“A few miles southeast of Suk Wady Barada the volume of the stream is more than doubled by a torrent of clear, cold water from the beautifully situated spring ‛Ain Fijeh (Greek, “fountain”), after which it flows through a picturesque gorge till it reaches Damascus, whose many fountains and gardens it supplies liberally with water. In the neighborhood of Damascus a number of streams branch off from the parent river, and spread out like an opening fan on the surrounding plain”.
Speaking of those gardens, we read from the 1894 book “Earthly Footsteps of The Man of Galilee and the Journeys of His Apostles”:
“No wonder the Moslems look upon Damascus as an earthly paradise. It is encompassed by gardens and orchards. These cover an area of over twenty-five miles in circumference. Here grow olive, fig, walnut, apricot, poplar, palm, cypress and pomegranate trees. In the above view we have a scene taken from the Jerusalem road in the western part of the city, and looking to the north a ridge of Anti-Lebanon is seen straight before us. In the richness of its soil, in the salubrity and semi-tropical character of its climate, in its varied vegetation, we find the reason for the constant association of Damascus with the thought of gardens.”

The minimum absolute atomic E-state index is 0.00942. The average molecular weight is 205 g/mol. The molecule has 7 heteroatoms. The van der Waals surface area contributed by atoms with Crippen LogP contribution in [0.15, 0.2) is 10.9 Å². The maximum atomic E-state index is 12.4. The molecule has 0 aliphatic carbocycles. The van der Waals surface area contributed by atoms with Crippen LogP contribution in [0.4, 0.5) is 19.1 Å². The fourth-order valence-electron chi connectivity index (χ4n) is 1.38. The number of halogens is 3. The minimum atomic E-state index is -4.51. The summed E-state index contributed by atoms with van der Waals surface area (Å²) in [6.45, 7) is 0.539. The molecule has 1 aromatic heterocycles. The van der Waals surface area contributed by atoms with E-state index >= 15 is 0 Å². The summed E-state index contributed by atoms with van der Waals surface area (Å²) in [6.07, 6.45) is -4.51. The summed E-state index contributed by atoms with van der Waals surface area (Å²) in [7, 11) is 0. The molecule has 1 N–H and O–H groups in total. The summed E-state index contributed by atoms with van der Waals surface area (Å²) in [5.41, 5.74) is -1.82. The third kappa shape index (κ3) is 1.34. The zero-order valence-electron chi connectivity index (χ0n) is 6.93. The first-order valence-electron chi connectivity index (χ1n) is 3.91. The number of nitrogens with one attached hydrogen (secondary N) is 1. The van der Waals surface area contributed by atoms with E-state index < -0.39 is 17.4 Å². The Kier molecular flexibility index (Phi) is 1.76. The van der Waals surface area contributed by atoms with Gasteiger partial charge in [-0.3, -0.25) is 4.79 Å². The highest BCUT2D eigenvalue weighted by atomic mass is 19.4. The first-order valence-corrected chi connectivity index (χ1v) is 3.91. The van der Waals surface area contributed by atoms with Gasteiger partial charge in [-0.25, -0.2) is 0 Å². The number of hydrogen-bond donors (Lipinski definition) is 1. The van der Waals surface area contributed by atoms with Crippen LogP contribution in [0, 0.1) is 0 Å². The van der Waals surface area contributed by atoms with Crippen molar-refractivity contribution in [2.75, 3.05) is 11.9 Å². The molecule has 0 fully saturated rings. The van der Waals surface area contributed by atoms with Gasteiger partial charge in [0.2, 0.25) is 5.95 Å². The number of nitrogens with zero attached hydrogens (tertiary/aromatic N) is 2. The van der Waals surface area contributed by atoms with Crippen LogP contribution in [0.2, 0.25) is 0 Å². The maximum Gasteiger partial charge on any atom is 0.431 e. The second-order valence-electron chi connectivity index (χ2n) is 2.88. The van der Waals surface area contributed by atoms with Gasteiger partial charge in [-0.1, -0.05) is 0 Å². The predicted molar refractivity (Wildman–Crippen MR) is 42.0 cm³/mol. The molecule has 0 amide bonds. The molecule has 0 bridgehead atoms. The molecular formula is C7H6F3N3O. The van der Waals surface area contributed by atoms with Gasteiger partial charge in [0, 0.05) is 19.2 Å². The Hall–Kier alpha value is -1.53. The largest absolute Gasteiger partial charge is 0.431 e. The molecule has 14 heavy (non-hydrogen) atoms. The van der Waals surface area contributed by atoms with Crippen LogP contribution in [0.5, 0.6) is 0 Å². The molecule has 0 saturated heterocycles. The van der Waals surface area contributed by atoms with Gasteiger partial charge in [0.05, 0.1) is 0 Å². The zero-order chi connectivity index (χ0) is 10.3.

“It has been for four thousand years a garden. It is surrounded for miles with this splendor of verdure. Its gardens and orchards and far-reaching groves, rich in foliage and blossoms, wrap the city around like a mantle of green velvet powdered with pearls. The apricot orchards seem to blush at their own surpassing loveliness, and the gentle breezes that rustle softly through the feathery tops of the palms are laden with the perfume of the rose and the violet. Tristram, in his account of what he saw, says:”
“Tall mud walls extended in every direction under the trees, and flowing streams of water from the Barada everywhere bubbled through the orchards, while all was alive with the song of birds and the hum of bees. The great apricot trees were laden and bent down under strings of ripe golden fruit.” Whatever changes may be made by the hand of man in Damascus, whatever changes in government and in commercial activities, the city is sure to be for all time a paradise of fertility and beauty.”